A proposed law on religion in Denmark would require clergy to translate their messages into Danish and submit them to the government. While the bill is intended to curb Islamic extremism, church leaders of all stripes are arguing that it will be harmful to Christians and other people of faith in the country, as well as to religious freedom in Europe.
“The law will have negative consequences for many religious groups, such as evangelicals, moderate Muslims, and other officially recognized communities who now have to spend time and money on translations,” Thomas B. Mikkelsen, Chairman of the Evangelical Alliance Denmark, told Evangelical Focus. “The law aims to protect our community from the growth of radical Islamism, but the law will probably not be effective in that regard. Radical groups tend to establish themselves on the margins, in a parallel society, and never apply for official recognition. I do not think a new law will affect them in any way.”
Danish Law Would Regulate Religion in Denmark
According to The Guardian, the Danish government has stated that the legislation’s purpose is to “enlarge the transparency of religious events and sermons in Denmark, when these are given in a language other than Danish.” The law, which the Danish Parliament will consider in February, is an effort to curb Islamic extremism, something that Prime Minister Mette Frederiksen has said she would do. Mosques typically conduct services in Arabic, and the World Population Review puts the number of Muslims in Denmark at over 313,000.
Approximately 90 percent of the population of Denmark is of Danish descent, and Danish is the country’s official language, but people also speak minority languages including Faroese and Greenlandic. This is significant because there are churches in Denmark that hold their services in these languages and would be compelled to translate all of their sermons into Danish should the law pass. The prime minister has said she cannot guarantee that the law would contain an exemption for the Faroese and Greenlandic languages.
Leaders in Denmark’s German-speaking churches, which have held services in German for 800 years, are also troubled by the law. Rajah Scheepers, who pastors one such church in Copenhagen said, “There is much concern. We do not only hold services on Sundays, but also baptisms, weddings and funerals, throughout the week. It is not realistic to expect that we simultaneously translate all these gatherings or that we translate them in advance.”
“What you’re looking at here is actually something that is nearly unprecedented in modern church history,” said Southern Baptist Theological Seminary president Albert Mohler in The Briefing on Feb. 3. “You’re talking about a Western nation that is threatening to require all pastors, that would include Christian pastors, to submit sermons in advance to pay for the transcription of the message, to make certain that the message is delivered to the government. That means that the Danish government now claims to itself the power to approve or disapprove messages.”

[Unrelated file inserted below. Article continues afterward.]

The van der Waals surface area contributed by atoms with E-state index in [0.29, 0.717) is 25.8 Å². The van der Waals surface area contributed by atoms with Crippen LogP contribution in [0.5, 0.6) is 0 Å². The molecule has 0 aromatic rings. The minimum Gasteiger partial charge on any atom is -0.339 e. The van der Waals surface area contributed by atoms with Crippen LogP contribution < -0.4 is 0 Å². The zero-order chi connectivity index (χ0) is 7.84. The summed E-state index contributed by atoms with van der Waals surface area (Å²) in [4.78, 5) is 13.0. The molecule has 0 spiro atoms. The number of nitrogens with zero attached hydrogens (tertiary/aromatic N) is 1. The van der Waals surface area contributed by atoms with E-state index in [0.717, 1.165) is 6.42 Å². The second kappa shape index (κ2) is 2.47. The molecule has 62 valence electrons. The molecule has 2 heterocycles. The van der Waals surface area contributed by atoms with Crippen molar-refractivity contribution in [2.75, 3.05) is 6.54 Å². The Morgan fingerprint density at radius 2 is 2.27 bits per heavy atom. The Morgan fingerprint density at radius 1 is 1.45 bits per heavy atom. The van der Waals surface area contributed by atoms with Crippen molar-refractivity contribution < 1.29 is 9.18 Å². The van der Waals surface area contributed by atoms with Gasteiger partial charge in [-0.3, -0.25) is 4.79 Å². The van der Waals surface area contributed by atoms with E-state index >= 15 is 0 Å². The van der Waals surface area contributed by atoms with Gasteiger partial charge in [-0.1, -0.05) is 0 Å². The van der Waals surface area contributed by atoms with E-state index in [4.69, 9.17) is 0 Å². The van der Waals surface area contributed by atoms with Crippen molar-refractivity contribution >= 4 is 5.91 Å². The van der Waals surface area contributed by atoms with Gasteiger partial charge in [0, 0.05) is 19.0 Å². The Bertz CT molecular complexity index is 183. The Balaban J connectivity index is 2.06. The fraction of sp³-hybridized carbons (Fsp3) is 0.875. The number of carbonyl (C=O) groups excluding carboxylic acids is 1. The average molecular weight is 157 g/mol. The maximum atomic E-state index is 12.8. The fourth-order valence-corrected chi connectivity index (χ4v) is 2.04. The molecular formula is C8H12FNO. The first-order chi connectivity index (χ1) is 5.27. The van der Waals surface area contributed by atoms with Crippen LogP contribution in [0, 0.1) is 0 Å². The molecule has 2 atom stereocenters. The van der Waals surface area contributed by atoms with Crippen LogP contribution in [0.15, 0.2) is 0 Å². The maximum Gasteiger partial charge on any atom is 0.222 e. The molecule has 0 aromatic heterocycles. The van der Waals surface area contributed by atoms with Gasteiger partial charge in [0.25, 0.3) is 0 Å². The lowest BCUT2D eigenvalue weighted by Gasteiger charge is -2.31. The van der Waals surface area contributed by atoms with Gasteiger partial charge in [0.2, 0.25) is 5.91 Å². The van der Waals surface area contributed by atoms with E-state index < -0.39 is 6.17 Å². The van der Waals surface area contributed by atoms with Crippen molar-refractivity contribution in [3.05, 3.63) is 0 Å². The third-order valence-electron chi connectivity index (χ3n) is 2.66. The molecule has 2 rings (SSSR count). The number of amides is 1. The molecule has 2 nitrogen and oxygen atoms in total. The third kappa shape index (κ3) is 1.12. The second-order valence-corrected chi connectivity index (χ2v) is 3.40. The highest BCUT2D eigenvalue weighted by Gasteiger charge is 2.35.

Faith Leaders see Threat to Religion in Denmark and Elsewhere
Faith leaders of various backgrounds have publicly expressed their dismay about the law and its potential impact on religion in Denmark. On Jan. 26, the Conference of European Churches (CEC) wrote a letter to Prime Minister Frederiksen and Joy Mogensen, Minister for Church Affairs, saying that the “CEC sees such legislation as an unreasonably negative signal in relation to religion and the role of religious communities in society.”
The letter continues, “Why should German, Romanian, or English congregations with a long history in Denmark suddenly have to translate their sermons into Danish? This would taint the image of Denmark as an open, liberal and free nation built on a Christian heritage of individual rights and duties.”
The church leaders who signed the letter argue that the law violates Article 9 of the European Convention on Human Rights (ECHR) and suggests that it is not compatible with Article 18 of the Lisbon Treaty or with the European Charter of Regional and Minority languages of the Council of Europe. Notably, Faroese Parliament member Sjúrður Skaale has also cited the ECHR in condemning the proposed law as discriminatory. He also claims the law would violate Section 10 of the Home Rule Act and Article 70 of Denmark’s constitution. Skaale took issue as well with the implication that Arabic is equivalent to Faroese, the latter of which is a mother tongue and officially recognized by the Danish government.
Bishop Robert Innes, who is over the Anglican Church’s Diocese in Europe, is another church leader who has written a letter (dated Jan. 27) to Frederiksen and Mogensen. In it, he said, “I hope that the Danish Government will pause to reflect on the potential implications of such proposals to require the translation of sermons preached at church services into Danish. I believe this overly restrictive step would constitute a limitation on freedom of expression that I know is prized in Denmark, as one of the world’s oldest democracies.”